Gresham’s School sixthformer Rebecca Haley had watched programme featuring depression and suicide before taking her own life
PUBLISHED: 15:36 25 October 2016 | UPDATED: 16:24 25 October 2016
A Gresham’s School sixthformer had watched a television series which featured depression and suicide before taking her own life, an inquest heard.
Rebecca Haley, known to friends as Becca, died on April 30 at the boarding school in Cromer Road, Holt.
The 18-year-old boarder, who lived at the school’s Britten House, was found hanging in her room by matron Julie Simms after she had not been roused by the morning bell.
In a statement read at an inquest into her death, held today, her best friend Hannah Rice said they had been watching Flowers - a black comedy shown on Channel 4 - the night before Miss Haley was found.
Miss Rice’s statement, read by area coroner Yvonne Blake, said: “The Friday night before her death we were both in the common room. We watched a programme called Flowers.”
She said the programme - which stars former Gresham’s pupil Olivia Colman - featured a man suffering with depression, and that at one point he attempted suicide.
But by the end of the series, where an episode was shown each night, he was much happier.
Miss Rice said they had both been upset by the emotive show, and Miss Haley - who was a prefect and keen artist - had hugged her for longer than usual.
But she said: “She did not tell me or indicate in any way she wanted to take her own life.”
Miss Rice last saw Miss Haley around 10.45pm as they were brushing their teeth.
And it was just before 7.30am the next morning when matron Julie Simms went to get Miss Haley out of bed that she was found, and emergency services called.
The inquest heard how Miss Haley had suffered with depression since around the age of 13, and had previously attempted two overdoses and had self-harmed.
She had previously gone to live with her father, Julian, who worked in Jamaica but after he moved she went back to her mother Patsy’s, near Stowmarket, Suffolk before starting at Gresham’s.
But in evidence given at the inquest Mrs Haley, Miss Rice, school staff and medical professionals all agreed Miss Haley was also a very private person who did not ever reveal the reasons for her depression.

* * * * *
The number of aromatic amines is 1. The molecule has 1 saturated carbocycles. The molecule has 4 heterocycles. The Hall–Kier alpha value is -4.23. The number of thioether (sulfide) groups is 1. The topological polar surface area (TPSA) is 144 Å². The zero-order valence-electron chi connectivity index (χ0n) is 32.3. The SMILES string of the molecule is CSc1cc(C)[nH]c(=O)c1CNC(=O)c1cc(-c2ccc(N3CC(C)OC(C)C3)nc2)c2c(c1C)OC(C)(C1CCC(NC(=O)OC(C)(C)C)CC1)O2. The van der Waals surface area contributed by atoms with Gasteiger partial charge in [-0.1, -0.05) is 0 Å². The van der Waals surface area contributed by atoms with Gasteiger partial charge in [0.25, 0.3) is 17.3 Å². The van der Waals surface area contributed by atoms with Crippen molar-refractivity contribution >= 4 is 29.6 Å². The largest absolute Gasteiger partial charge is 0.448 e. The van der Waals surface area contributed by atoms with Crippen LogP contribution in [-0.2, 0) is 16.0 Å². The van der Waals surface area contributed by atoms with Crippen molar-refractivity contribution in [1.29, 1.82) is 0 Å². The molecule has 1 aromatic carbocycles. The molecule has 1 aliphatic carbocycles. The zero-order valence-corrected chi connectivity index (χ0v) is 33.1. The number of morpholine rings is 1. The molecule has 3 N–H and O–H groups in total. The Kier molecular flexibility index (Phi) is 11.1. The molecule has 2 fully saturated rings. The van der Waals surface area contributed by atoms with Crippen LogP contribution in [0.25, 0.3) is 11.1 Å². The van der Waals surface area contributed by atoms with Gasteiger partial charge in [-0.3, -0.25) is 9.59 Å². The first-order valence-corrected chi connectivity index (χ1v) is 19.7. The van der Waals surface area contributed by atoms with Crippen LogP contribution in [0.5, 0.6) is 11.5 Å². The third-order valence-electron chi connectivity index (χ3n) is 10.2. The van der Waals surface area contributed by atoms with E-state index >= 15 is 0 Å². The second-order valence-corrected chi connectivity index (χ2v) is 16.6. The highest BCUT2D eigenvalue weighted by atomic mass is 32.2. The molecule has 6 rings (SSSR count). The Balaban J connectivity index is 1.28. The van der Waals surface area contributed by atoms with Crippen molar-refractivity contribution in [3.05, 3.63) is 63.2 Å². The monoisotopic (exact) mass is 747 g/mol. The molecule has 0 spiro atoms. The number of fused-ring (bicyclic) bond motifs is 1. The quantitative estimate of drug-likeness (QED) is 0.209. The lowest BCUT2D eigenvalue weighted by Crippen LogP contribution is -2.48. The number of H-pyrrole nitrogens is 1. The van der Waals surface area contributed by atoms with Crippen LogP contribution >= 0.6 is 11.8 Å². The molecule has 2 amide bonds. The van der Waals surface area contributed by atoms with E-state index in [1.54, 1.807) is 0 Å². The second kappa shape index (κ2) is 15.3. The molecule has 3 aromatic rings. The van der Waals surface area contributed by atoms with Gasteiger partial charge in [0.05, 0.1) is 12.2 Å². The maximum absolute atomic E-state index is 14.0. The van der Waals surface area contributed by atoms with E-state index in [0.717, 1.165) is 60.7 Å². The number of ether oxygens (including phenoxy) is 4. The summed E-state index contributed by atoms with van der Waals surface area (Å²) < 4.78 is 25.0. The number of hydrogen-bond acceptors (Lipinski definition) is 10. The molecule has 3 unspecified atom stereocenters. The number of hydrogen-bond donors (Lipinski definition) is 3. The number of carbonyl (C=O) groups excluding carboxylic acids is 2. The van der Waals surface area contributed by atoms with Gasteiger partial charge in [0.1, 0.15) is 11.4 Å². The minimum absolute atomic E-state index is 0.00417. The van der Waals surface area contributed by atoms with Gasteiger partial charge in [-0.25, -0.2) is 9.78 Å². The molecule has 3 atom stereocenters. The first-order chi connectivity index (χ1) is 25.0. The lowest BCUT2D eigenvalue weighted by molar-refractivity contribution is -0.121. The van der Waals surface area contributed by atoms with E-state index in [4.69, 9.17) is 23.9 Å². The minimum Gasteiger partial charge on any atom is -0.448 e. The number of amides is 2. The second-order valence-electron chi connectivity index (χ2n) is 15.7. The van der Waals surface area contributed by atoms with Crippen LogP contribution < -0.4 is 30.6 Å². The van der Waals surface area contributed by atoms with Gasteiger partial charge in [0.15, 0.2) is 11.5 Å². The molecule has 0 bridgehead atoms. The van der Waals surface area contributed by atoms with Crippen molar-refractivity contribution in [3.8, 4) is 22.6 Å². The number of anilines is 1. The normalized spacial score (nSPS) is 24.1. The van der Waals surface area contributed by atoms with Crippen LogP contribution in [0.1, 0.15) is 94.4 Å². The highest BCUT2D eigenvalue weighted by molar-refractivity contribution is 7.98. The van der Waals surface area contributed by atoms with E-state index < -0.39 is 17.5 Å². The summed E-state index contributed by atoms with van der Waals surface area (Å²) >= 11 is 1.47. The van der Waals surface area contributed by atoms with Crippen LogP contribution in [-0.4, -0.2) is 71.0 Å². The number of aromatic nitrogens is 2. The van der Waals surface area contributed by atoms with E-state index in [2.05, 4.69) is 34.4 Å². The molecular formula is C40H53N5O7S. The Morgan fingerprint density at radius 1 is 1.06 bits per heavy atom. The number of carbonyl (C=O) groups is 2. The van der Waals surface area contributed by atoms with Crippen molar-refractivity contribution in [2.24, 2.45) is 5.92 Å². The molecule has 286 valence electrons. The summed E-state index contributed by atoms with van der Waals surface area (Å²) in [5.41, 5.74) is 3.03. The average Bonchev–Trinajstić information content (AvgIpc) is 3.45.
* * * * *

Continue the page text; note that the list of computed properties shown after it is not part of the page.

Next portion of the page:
She had been seeing Patrick Draper, a case worker in Norfolk and Suffolk NHS Foundation Trust’s (NSFT) youth team, since May 2014.
But in Mr Draper’s statement he said she had missed an appointment and when he subsequently saw her at Gresham’s “Rebecca stated she did not have a need for any mental health services at that time.”
Giving evidence at the inquest NSFT deputy services manger Al Bailey said a review of Miss Haley’s situation “found the management of the case inadequate.”
However he said this was to do with the documentation of a care plan and risk assessment, and that the review found nothing more could have been done by NSFT to prevent Miss Haley’s death.
Giving a narrative conclusion, Mrs Blake said she was not able to say Miss Haley had died due to suicide, as she had to be sure this was what she had wanted to do.
“I have to say I’m not satisfied to the criminal standard that Rebecca appreciated the consequences of her actions,” she said.
“She had seen an emotional program with her friend on the same subject. Her friend had mentioned she was sad about leaving school.
“She was a highly intelligent girl. There was no note, no evidence of any planning, it was a very sudden act. I’m inclined to think she acted impulsively.”
Since her death an online fundraising page set up in Miss Haley’s memory has raised £884.27 for the Young Minds Trust.
Gresham’s School were contacted but declined to comment.
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